3. TYROIT: is Europe’s largest manufacturer of bonded grinding, cutting-off, sawing, and drilling tools generating $416 million in annual revenue from more than 70,000 unique products produced in 19 plants for 60 countries. Tyroit used CRM to integrate products and solutions to reduce the number of contact points and transaction costs. It increased bottom line costs by +25% and produced an ROI of +183% within 2 years.

SOCIAL SELLING

  1. AT&T:  Put together a new sales team to re-build business relationships with a Fortune 100 company in Atlanta. They decided to take an entirely new approach that heavily favored building relationships through social media. They had to try something new.  Relationships with a key client had suffered in the past five years, creating strain and sales had dried up. With training from Mark Schaeferand support from our internal team, they began implementing a content strategy aimed at strategic “persons of interest” from the former customer. Inside of 18 months $47 million in brand new business was awarded to AT&T, directly attributable to social media outreach.
  2. IBM: Traditional ways of finding B2B customers for hardware and software products – telemarketing and email – were not producing the same results when applied to selling web-based services such as cloud computing and data security. IBM launched a program called “intelligent listening” within social media to learn what conversations about cloud computing were going on, what trends and issues were being discussed, and what the hot-button topics in the field were for users. Sales reps could simply check an RSS feed, find some content that fit the context of any discussion they were seeing, and upload them to social media and also to their new individual rep profile pages within the IBM site. The result was 10 orders the first day, and orders for product during the quarter that were 4X higher than during the same time the year before.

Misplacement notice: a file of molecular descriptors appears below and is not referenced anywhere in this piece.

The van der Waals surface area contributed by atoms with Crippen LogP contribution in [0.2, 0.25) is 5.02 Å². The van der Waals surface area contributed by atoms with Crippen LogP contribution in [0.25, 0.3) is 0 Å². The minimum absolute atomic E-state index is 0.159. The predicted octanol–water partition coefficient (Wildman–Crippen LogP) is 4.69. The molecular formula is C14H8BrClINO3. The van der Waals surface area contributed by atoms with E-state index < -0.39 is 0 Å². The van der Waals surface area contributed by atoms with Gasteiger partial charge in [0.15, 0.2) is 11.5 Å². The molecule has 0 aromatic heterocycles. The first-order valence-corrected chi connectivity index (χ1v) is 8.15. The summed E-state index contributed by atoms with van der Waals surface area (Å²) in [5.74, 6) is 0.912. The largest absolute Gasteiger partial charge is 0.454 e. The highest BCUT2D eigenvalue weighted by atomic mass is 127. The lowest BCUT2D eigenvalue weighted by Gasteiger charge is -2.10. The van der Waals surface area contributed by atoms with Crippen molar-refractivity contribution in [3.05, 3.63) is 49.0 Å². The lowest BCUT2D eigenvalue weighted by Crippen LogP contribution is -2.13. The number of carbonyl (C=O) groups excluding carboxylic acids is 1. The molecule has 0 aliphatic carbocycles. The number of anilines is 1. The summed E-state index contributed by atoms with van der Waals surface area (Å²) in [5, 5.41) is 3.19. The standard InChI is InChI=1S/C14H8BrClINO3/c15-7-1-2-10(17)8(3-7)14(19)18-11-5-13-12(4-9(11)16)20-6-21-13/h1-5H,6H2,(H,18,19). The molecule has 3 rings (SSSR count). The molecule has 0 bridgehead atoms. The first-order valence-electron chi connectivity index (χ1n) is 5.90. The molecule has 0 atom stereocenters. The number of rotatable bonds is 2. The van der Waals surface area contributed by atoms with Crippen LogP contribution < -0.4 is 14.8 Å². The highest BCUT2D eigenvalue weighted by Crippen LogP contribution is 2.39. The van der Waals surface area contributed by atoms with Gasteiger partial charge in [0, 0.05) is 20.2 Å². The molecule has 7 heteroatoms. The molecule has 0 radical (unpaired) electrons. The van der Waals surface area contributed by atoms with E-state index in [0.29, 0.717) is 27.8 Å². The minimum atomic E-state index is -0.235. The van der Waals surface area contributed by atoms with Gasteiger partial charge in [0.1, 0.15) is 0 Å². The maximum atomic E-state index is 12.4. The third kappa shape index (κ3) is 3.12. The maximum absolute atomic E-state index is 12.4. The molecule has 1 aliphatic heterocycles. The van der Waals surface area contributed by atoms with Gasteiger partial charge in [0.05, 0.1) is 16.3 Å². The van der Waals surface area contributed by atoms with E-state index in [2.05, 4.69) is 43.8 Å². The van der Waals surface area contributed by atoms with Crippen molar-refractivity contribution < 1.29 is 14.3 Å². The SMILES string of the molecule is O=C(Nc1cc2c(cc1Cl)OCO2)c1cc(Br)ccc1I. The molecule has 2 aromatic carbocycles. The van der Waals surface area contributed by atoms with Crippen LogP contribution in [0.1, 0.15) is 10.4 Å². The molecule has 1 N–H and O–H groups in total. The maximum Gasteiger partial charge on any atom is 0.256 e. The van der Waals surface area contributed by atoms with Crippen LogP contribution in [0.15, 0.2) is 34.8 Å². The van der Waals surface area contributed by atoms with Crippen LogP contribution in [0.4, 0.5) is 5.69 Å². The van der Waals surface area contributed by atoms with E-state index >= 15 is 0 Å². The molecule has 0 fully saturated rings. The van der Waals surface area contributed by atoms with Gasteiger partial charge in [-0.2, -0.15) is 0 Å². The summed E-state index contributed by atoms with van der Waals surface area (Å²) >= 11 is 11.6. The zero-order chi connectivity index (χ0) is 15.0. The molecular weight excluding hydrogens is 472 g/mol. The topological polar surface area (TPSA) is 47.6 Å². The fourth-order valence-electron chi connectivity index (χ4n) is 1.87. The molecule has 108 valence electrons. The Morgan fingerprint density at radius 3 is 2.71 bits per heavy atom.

3. INCONTACT: A call center software company, trained half their team to learn and engage with customers through Social Selling using LinkedIn and the marketing automation software, Eloqua. Within a year, the half of the team that was trained saw a 122% increase in revenue for those sales reps using LinkedIn; 157% increase in revenue for those sales reps using LinkedIn & Eloqua. Now the entire company is trained in Social Selling Here is a brief video to explain the story.
  4. INDIUM:  Social Media in manufacturing is a rarity. Several of their engineers (17 or so, and 73 blogs.) write blog articles to share their expertise with customers, prospects and people with questions about the technical applications related to solder. They shifted from traditional white papers to blog articles, supported by extensive measurements. Video is part of the mix too, to develop high value conversations, and this rolls over into trade show attendance. The video highlights key points for success and insights. SEO improved significantly. Leads increased significantly while trade-show costs decreased 75%.